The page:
To Comment, or Not to Comment?

I’ve only asked for your opinion about the way I do things here once, in regards to blog advertising. I think this is a similar case, because we’re talking about whose voice gets heard, and how many voices are in the mix. So…

There’s been much hoopla discussion about blog comments around the corners of the internet I frequent—most recently, the aforelinked Daring Fireball article, Derek Powazek’s thoughtful response and a further clarification from DF. Both articles make some excellent points about why their respective authors choose to go commentless.

I’ve been working on and off on a redesign of this site/blog for a year now, a time period during which I’ve increasingly been building side project sites in Tumblr (to wit, Blankenship à Go-Go, Blankenotes, Haiku Pickup Lines, Prom Night Fist Fight, and soon Notes to Self). Tumblr’s quick, easy, and has some measure of built-in community for sharing/liking/aggregating that I dig. My initial reluctance to use Tumblr was its lack of native comments, but I’ve come to embrace that constraint. Certain types of content just don’t need comments.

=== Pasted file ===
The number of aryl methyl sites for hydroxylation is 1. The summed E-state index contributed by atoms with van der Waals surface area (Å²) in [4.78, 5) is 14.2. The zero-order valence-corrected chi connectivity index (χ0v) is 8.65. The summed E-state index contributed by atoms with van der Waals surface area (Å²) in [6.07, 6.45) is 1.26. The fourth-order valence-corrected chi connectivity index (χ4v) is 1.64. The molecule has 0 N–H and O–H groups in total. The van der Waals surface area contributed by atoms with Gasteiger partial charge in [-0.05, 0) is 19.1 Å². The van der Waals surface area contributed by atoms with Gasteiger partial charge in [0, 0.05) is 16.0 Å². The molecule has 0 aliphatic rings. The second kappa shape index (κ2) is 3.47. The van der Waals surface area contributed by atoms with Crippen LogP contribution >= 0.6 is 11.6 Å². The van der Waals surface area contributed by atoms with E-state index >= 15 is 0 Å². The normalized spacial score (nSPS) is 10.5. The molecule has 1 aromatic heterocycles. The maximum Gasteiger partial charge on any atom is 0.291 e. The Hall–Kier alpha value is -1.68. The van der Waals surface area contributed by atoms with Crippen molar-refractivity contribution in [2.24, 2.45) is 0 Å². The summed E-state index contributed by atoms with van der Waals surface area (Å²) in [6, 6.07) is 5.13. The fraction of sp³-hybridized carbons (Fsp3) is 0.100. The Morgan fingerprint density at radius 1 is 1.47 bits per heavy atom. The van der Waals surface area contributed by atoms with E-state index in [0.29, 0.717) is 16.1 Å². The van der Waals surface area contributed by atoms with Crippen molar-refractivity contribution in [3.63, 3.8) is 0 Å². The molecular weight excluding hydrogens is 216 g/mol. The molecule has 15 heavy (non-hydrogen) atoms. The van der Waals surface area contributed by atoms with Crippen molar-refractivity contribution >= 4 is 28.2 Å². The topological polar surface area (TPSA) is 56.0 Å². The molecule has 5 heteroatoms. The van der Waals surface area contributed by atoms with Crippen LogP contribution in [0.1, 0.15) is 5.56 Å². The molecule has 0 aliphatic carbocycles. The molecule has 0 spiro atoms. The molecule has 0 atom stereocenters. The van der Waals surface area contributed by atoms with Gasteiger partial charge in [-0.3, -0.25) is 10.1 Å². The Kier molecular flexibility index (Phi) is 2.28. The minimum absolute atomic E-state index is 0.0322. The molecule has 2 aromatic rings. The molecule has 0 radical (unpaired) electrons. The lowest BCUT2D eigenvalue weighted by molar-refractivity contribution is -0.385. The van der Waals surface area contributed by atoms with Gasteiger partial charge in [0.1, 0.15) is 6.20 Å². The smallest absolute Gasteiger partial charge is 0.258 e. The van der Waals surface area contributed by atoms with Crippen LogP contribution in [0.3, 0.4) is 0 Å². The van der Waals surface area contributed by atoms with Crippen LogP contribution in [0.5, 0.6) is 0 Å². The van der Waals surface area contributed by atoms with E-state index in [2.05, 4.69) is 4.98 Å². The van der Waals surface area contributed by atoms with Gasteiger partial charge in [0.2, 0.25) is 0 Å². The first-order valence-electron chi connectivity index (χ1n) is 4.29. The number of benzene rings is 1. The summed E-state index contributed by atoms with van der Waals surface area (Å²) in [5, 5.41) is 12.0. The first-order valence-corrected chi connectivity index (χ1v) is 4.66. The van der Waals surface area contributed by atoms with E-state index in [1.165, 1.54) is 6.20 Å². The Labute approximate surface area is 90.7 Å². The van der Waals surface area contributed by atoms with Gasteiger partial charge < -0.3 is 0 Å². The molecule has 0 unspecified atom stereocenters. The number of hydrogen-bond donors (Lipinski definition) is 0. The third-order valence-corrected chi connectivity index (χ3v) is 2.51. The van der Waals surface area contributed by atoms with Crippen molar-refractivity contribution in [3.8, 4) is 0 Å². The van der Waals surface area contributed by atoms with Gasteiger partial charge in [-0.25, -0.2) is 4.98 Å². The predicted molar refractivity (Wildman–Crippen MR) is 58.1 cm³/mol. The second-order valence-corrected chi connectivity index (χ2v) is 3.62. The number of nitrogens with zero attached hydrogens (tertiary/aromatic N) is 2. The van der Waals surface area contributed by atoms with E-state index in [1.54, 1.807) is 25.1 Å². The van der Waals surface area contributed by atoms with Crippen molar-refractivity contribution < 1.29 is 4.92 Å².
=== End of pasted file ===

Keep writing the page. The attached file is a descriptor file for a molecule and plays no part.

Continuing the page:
I’m not convinced I want to use Tumblr for this blog. There are aspects of the forthcoming redesign, specifically the ability to post work and play projects with ease, that need a full content management system like ExpressionEngine. But the remaining question is one of comments.

Generally speaking, I’ve always appreciated the comments here. When I started blogging in ’04, it was a place for my circle of friends to interact and goof off. Over time, people I didn’t know began reading, participating, and commenting. 99% of the time, the comments are civil, intelligent, and engaging. Against all internet odds, it seems like we’ve built a bit of a community, however loosely or occasionally it manifests itself in a single comment thread.

But is it necessary? Would you miss it? I don’t write with the thought or expectation (well, except in this case, where I’m soliciting your opinions) of comments, so their absence wouldn’t change my writing habits, voice or content. But it would still be a big shift, and I’m curious to know what you think about the possibility.